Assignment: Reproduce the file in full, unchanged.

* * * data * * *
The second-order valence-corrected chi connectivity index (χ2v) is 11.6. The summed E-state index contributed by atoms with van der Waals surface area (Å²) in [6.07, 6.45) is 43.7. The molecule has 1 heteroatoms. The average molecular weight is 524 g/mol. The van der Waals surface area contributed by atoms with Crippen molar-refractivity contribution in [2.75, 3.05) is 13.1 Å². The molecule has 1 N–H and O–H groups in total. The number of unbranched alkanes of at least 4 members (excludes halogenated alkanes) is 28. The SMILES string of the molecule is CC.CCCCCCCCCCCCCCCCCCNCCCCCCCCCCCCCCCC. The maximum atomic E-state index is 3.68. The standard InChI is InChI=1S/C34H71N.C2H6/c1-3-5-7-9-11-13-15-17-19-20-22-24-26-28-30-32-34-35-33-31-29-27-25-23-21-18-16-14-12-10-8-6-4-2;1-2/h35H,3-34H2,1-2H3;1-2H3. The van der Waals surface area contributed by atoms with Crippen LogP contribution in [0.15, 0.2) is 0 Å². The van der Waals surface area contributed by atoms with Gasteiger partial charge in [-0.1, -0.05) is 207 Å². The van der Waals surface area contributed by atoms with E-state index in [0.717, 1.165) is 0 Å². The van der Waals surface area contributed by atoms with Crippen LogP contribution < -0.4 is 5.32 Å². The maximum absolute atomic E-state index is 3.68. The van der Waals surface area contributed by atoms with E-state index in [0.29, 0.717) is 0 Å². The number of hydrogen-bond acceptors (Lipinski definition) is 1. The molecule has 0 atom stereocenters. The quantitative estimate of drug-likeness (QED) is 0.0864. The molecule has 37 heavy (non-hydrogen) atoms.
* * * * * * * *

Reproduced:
The second-order valence-corrected chi connectivity index (χ2v) is 11.6. The summed E-state index contributed by atoms with van der Waals surface area (Å²) in [6.07, 6.45) is 43.7. The molecule has 1 heteroatoms. The average molecular weight is 524 g/mol. The van der Waals surface area contributed by atoms with Crippen molar-refractivity contribution in [2.75, 3.05) is 13.1 Å². The molecule has 1 N–H and O–H groups in total. The number of unbranched alkanes of at least 4 members (excludes halogenated alkanes) is 28. The SMILES string of the molecule is CC.CCCCCCCCCCCCCCCCCCNCCCCCCCCCCCCCCCC. The maximum atomic E-state index is 3.68. The standard InChI is InChI=1S/C34H71N.C2H6/c1-3-5-7-9-11-13-15-17-19-20-22-24-26-28-30-32-34-35-33-31-29-27-25-23-21-18-16-14-12-10-8-6-4-2;1-2/h35H,3-34H2,1-2H3;1-2H3. The van der Waals surface area contributed by atoms with Crippen LogP contribution in [0.15, 0.2) is 0 Å². The van der Waals surface area contributed by atoms with Gasteiger partial charge in [-0.1, -0.05) is 207 Å². The van der Waals surface area contributed by atoms with E-state index in [0.717, 1.165) is 0 Å². The van der Waals surface area contributed by atoms with Crippen LogP contribution < -0.4 is 5.32 Å². The maximum absolute atomic E-state index is 3.68. The van der Waals surface area contributed by atoms with E-state index in [0.29, 0.717) is 0 Å². The number of hydrogen-bond acceptors (Lipinski definition) is 1. The molecule has 0 atom stereocenters. The quantitative estimate of drug-likeness (QED) is 0.0864. The molecule has 37 heavy (non-hydrogen) atoms.